Mic Technique and Studio Etiquette
in this lesson, we're going to start moving from performance into what happens in the studio, specifically mic technique and studio etiquette. We will talk about how to actually set up your studio in the next chapter. This lesson is just going to focus on how to use the mic and a few tips on what is expected. If you get invited to record in a professional studio, let's start with mike technique first. The easiest way to explain how I use a mic is to show you. So I have with me today, my Sennheiser 4 16. It doesn't matter what kind of mike you have or if it is even the same shape as mine. The technique we discussed today will apply to all mix when recording voiceover projects. The basic placement for all recordings is about this far this space from your pinky finger to your thumb. Of course, you'll have a pop filter in front of the mic. So when considering the distance, I always mean the space from the microphone to your mouth, not from the pop filter to your mouth. Now, a common mistak...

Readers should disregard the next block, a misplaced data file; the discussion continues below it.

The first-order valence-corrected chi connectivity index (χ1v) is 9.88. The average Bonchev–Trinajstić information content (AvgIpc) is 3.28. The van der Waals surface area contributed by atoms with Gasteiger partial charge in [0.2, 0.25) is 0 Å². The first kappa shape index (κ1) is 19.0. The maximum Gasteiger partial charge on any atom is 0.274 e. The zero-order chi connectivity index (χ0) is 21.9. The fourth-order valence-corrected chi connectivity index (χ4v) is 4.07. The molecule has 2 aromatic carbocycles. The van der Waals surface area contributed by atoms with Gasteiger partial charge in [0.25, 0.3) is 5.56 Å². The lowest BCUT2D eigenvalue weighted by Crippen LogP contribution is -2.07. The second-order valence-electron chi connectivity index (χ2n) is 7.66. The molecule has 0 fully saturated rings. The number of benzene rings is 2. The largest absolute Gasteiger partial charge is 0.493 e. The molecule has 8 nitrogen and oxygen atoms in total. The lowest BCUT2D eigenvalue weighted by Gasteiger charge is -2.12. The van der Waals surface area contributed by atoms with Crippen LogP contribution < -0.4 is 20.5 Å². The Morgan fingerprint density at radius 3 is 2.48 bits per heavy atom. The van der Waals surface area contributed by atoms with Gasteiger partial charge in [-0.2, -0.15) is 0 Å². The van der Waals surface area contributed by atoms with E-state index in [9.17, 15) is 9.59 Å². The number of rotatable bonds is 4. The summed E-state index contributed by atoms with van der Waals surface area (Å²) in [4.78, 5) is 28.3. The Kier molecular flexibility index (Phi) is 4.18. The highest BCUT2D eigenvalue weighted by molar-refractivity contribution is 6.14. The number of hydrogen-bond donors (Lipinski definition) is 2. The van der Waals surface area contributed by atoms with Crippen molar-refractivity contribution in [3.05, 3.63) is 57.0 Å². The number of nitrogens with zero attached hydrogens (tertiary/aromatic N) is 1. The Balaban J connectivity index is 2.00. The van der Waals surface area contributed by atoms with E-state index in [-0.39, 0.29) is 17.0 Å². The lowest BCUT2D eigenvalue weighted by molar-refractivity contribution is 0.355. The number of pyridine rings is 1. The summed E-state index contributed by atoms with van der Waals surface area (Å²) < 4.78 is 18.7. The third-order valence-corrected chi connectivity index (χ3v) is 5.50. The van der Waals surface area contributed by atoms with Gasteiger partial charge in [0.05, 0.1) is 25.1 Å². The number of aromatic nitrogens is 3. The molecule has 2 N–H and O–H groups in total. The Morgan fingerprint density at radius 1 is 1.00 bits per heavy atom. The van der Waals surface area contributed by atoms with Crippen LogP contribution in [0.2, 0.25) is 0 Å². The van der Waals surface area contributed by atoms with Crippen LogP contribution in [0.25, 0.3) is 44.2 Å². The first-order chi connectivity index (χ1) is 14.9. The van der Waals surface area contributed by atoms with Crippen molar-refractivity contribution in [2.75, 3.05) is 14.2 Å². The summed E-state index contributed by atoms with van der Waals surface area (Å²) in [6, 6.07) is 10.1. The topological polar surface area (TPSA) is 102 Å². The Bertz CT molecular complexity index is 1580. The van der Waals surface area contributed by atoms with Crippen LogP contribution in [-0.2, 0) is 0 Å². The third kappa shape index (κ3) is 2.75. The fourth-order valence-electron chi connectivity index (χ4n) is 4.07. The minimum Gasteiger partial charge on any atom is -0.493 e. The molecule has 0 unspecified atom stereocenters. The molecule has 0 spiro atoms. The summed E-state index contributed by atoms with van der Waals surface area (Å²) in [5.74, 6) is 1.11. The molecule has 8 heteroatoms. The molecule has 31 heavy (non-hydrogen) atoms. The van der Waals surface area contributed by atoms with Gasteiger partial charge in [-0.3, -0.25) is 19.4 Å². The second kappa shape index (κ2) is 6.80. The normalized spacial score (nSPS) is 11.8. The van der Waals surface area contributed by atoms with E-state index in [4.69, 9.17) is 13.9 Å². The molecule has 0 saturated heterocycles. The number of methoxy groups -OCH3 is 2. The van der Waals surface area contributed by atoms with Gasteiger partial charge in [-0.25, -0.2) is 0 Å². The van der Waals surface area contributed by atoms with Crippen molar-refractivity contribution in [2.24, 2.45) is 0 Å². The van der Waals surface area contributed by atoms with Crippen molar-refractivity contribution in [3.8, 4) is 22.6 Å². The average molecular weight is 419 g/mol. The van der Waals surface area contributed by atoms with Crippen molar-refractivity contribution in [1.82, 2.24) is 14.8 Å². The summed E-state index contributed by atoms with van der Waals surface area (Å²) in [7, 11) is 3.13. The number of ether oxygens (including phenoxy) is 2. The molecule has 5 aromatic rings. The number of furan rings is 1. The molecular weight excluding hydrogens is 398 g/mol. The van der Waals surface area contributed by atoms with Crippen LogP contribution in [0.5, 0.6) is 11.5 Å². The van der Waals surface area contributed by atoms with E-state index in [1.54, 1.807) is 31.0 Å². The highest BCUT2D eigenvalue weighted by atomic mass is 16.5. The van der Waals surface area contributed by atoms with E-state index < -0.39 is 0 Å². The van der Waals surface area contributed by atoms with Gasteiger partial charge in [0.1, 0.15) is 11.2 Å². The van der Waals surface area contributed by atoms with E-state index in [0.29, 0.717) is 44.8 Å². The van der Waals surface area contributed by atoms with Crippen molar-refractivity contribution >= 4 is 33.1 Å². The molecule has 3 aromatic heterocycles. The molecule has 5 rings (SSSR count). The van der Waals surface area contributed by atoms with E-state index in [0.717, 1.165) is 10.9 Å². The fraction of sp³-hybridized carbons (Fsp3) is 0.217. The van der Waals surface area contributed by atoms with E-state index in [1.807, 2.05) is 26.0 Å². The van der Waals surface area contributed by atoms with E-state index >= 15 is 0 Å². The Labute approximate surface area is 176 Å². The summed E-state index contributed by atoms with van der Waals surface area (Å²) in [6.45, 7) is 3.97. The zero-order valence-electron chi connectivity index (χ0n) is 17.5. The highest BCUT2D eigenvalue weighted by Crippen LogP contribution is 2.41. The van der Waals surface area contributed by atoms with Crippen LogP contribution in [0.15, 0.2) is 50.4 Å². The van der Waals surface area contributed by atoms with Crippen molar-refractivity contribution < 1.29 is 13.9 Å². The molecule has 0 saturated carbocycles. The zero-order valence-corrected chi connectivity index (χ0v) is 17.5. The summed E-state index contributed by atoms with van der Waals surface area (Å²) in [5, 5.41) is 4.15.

e, new voiceover talents make is to get too close to the mic. Now, getting too close to the mic is a great effect and can be used for really intimate reads as it brings out the low tones and intimacy of your read. But for most reads, having your mouth too close to the mic creates too much boom and can even make your plus of continents pop way too much in the mic and way too easily. Now, even with a pop filter, if you're too close to the mic, you'll struggle with pops from your consonants farther away from the mic can also give a nice proximity effect for louder reads or if you want to sound like you're calling to someone from a distance. But generally speaking for most reads, if you're too far away from the mic, the signal will not capture all of the warmth and natural residents of your voice. Pinky to thumb, 99% of the time and you'll sound great. Next be mindful of moving side to side or front to back. This can be very tricky is we just spent a number of lessons freeing your body and getting you to act now. Yes, I am asking for all of that, all of that energy while keeping your head in one single place. The reason is if we move around side to side or front to back, our sound becomes inconsistent and the client will not be pleased with the final product. Part of the reason I give you all those exercises from earlier lessons is so that you do not in fact become stuck at the mic. The head needs to stay in a consistent location but the body is always to remain free and full of our acting energy. Those two skills combined will make fantastic reads and fantastic audio for your clients as a voiceover artist. You're quite likely to start your business from a home like I did. But eventually the more you do work, the more people get to know you and meet you, the more likely it is, you'll be invited as a guest into a professional studio and as such, I want to go over a few items that will make your stay as a guest in that studio much more pleasant. Number one, never tap or blow on the mic. In fact never even touched the mic. Studio engineers are very protective of their equipment and know exactly where to place the mic to get the sound they want, you sit in a comfortable place and they will bring the mic to you. If there are other technical issues, you don't need to worry because the engineer will also take care of those. All you need to do is enjoy your script. When asked for a sound check, read the actual script, a very common mistake new talents make, when asked for a sound check, is to say check 1234. The reason we don't do this is because the tone of the script is completely different from check 1234, the engineer doesn't need to know if the mic works, he's making sure the settings are correct for the script you are about to read. So when asked for a sound check, always start performing the script in your home studio, you'll have headphones and when recording, you can always take them off if you want, but in a professional studio you'll always want to keep the headphones on while recording because this is how coaches and engineers will communicate with you once you are done or if taking a break, never put the headphones on the mic stand, set them on the music stand or on your seat, but never on the mic stand itself. See a theme here, never touch the mic dress comfortably, you might want to make an impression and dressed to kill, but if your fancy new silk shirt makes noise every time you move, the engineer is going to be very upset, dress comfortably and more importantly wear clothes that don't make noises while you were acting and gesturing and finally, Never, ever, ever bring a cellphone into the booth, cell phones in the booth give the impression that you're not going to give the client 100% of your attention as well, even if your phone is on vibrate, the mics are so sensitive that a vibrating phone can ruin the recording, leave your phone outside of the booth while you're recording and your colleagues will really love you for it. There you go. That's the end of this lesson. My practice tip this time around is to mimic other actors, demos, do a search here on Fiverr for voice over artists and look at their gig. I spent a fair amount of time mimicking other actors When I was building my skills, this is a great way to see how others manage speed, volume and pitch. Keep practicing your reads and developing your acting skills. And next time we'll look at a few case studies, what have clients asked me to record and how did we get to the final product?